Price-to-win is a process for analyzing competitor and customer data to determine how other bidders are likely to position their solution and bid price with their understanding of the customer’s budget and their assessment of value.
Here are some ways to best evaluate and build a strategy:
Successful price-to-win activities share several additional key elements:
- A knowledgeable senior management champion who understands
- price-to-win and is committed to using competitive information for
- Getting an early start in the opportunity stage to allow for sufficient
- time for effective research and analysis.
- ○ An independent price-to-win function from the opportunity team,
- whether in-house or obtained outside, to ensure objective assessment.
- Consistent use of repeatable tools in a well-documented process.
- An attitude of continuous improvement.
- Involvement of all stakeholders, including the pricing team.
- A clear focus on providing actionable outcomes.
Engage price-to-win as early as possible and update as new information comes to light.
Price-to-win is used to identify what kind of solution your team should offer and the price point at which you should offer it which is crucial in winning a bid. Price-to-win is needed for effective best value solution development. It is a continuous process, extending throughout the opportunity phase through post-award.
Employ information systems and analysis tools.
Important tools and techniques used to conduct price-to-win are Customer Relationship Management (CRM) system and an Internal Knowledge Base. The most useful analysis tools for price-to-win analysis are custom built using Spreadsheets. Market intelligence reporting and gathering tool is currently available from INPUT/GovWin/Deltek and E-Pipeline. The budget tracking tool widely used is Fedspending.org.
Gain as much customer intelligence as possible.
Obtaining customer intelligence is essential in the price-to-win process. This can be obtained from customer meetings or presentations, as well as industry days and opportunity teaming meetings. A knowledge base can be integrated into your CRM system to track progress and information about the customer and make that information available to the team pursuing the opportunity. Intelligence about the customer’s authorized funding is vital. Obtaining an independent cost estimate is key to knowing what a customer is willing to pay for the project.
Gain as much competitor intelligence as possible.
Competitive analysis can help establish what your competitors’ bid and actual award prices would be based on prior similar contracts. Knowledge bases typically incorporate commercially available knowledge management tools and supporting techniques obtained within ethical guidelines Price your competitors’ likely solutions using the Work Breakdown Structure (WBS) developed for your own organization in a bottom-up fashion. Adjust prices to allow for changes in the business climate, rates, technology, and other sources of information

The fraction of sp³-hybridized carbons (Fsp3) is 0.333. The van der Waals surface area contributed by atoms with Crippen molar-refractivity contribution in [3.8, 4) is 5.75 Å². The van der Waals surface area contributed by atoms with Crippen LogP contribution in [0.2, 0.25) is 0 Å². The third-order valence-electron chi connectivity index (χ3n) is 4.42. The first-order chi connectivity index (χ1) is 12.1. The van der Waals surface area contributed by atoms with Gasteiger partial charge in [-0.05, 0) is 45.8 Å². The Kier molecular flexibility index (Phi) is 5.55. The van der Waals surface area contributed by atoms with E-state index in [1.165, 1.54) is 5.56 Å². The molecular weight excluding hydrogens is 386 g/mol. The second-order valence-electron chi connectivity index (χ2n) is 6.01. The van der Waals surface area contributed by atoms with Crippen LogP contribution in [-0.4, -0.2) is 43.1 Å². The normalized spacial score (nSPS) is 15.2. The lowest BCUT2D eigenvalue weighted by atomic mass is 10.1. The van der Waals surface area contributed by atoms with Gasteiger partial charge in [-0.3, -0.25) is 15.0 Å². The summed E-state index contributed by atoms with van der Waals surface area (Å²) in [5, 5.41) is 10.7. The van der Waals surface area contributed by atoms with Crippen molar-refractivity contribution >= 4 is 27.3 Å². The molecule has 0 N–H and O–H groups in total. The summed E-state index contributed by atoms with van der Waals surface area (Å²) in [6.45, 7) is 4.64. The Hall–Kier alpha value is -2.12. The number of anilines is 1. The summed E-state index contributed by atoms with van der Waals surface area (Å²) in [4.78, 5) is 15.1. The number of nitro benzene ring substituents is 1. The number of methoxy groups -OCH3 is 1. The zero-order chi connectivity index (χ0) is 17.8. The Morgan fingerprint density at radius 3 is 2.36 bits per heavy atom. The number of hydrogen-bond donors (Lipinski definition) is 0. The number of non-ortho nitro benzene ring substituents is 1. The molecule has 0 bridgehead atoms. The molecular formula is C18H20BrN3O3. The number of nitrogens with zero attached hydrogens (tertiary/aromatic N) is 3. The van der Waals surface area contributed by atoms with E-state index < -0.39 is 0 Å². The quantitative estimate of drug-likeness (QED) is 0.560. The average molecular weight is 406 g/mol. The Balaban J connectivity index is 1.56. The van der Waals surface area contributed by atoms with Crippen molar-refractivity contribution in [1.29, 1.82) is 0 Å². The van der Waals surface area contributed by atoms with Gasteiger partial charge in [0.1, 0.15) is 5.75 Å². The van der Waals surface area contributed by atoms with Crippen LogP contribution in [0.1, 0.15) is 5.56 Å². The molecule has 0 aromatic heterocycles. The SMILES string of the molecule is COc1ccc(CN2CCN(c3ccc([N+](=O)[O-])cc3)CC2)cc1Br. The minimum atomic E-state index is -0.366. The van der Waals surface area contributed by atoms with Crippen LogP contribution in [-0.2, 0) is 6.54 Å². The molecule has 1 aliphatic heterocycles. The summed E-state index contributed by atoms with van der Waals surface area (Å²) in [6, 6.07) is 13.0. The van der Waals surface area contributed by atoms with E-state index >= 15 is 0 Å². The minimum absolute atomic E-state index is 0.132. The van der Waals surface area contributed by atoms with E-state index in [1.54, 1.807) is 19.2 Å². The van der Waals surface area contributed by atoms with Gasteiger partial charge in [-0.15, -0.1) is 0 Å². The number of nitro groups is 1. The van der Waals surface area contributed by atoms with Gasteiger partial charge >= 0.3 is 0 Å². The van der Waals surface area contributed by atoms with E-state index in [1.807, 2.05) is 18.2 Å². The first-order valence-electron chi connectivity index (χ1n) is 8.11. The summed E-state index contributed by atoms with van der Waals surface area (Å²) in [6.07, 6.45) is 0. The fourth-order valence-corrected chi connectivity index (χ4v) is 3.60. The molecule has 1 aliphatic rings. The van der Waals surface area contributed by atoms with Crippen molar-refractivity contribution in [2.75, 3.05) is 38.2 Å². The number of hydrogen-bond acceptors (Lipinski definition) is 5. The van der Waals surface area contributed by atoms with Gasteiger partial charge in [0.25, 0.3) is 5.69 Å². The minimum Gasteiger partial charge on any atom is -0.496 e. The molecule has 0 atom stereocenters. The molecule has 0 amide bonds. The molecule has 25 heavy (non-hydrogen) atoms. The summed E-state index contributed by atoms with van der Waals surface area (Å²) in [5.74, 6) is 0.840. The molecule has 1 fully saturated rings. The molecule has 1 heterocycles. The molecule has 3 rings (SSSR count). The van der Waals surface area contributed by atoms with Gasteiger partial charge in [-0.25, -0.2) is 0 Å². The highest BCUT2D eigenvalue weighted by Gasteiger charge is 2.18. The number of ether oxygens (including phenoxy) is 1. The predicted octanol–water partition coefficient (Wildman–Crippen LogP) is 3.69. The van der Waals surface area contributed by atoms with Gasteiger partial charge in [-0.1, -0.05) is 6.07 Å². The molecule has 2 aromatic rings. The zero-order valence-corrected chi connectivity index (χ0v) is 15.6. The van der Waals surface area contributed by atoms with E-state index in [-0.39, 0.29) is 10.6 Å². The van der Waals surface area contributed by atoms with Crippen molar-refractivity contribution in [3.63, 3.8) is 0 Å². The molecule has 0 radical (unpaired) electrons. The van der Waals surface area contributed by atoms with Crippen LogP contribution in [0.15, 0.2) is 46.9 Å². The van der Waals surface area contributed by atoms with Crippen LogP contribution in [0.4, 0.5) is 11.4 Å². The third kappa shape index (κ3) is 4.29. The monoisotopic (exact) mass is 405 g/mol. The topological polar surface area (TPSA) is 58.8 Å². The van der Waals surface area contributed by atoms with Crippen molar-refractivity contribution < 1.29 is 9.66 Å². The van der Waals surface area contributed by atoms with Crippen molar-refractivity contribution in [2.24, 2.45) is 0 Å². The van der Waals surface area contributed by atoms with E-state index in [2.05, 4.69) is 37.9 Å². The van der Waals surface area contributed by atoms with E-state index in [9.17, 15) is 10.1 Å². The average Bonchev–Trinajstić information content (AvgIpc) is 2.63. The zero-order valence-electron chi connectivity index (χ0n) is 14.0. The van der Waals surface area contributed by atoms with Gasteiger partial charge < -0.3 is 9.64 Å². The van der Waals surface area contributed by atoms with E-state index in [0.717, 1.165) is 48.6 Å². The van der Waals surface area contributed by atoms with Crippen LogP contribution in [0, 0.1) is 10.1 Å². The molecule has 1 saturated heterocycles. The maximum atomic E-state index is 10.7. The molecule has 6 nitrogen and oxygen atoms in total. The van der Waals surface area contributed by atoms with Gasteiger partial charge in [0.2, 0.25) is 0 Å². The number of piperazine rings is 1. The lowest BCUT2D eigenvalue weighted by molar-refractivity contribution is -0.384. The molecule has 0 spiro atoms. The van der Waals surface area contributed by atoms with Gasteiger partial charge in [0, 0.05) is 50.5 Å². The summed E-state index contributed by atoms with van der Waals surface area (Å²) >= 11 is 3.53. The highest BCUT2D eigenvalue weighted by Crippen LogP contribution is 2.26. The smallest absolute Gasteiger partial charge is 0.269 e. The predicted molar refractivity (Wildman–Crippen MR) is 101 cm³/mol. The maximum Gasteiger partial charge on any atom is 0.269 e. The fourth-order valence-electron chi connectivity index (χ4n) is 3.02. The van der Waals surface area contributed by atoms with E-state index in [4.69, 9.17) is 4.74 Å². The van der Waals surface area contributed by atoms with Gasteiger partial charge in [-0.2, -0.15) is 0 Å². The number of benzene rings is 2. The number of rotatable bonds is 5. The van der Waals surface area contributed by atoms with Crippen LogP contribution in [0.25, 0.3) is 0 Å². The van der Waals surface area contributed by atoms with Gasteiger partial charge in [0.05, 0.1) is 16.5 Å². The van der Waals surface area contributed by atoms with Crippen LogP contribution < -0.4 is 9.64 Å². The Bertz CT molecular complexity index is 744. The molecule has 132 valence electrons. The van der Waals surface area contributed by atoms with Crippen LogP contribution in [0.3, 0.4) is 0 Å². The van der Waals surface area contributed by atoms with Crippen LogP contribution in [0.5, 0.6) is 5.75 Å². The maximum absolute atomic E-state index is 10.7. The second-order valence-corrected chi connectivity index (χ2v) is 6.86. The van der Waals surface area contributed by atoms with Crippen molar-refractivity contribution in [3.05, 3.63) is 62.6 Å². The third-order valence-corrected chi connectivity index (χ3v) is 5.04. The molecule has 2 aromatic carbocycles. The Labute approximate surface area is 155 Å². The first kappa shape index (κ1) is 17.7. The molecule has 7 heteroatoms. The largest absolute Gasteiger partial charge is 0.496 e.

Maintain strong opportunity activities parallel to price-to-win analysis.
To succeed at price-to-win, it is essential to know how you will stack up against your competitors. Take note of the following within your organization:
Your historical cost data.
Your historical data should be located in a maintainable, easily accessible database. Look at your historical wins and losses and examine what pricing earned you wins or cost you losses. Avoid last-minute surprises on price from your teammates.
Your competitive position.
Assess your relative situation by preparing a matrix showing your competitors’ position and yours. Develop a WBS for your solution and “flow” price-to-win down to each major WBS element. Then, perform a bottom-up approach. Finally, iterate until price-to-win is equivalent to your bottom-up price. If you can’t get there, consider a no-bid.
Your pricing differentiators.
Know what your pricing differentiators are. Consider a features/benefits chart and clearly explain your differentiators and enhance your customer’s perception of your organization throughout the price volume.
Your internal risk.
Identify the top two or three areas of greatest performance risk. Position your value proposition with the customer, develop the customer’s expectations, and evaluate the customer’s understanding of best value during the opportunity phase of the procurement.
Focus pricing on value to the customer.
When it comes to presenting price, look for the ways you offer value to customers. Maximize the value you bring at minimum cost. Make it a point to show, in graphic form, what that value means for them.
Align pricing strategy with your sales strategy.
It is crucial for the sales team to determine the type of solution the customer seeks. Determine if the customer wants Lowest Price Technically Acceptable (LPTA), or wants more features and innovation? Align your pricing strategy accordingly.
Getting to a price-to-win target range is an iterative process that begins early in the procurement cycle and continues throughout the life of the opportunity and beyond to lessons learned after the win. Information obtained about the customer, the competition, and one’s own organization are important ingredients in determining price-to-win. Custom spreadsheets and market intelligence gathering are important tools for assessing price-to-win. All things being equal, a winning price must offer value to the customer. It is up to offerors to learn from their customers what constitutes value to them.
The article briefly details key examinable syllabus area from the APMP Practitioner certification.
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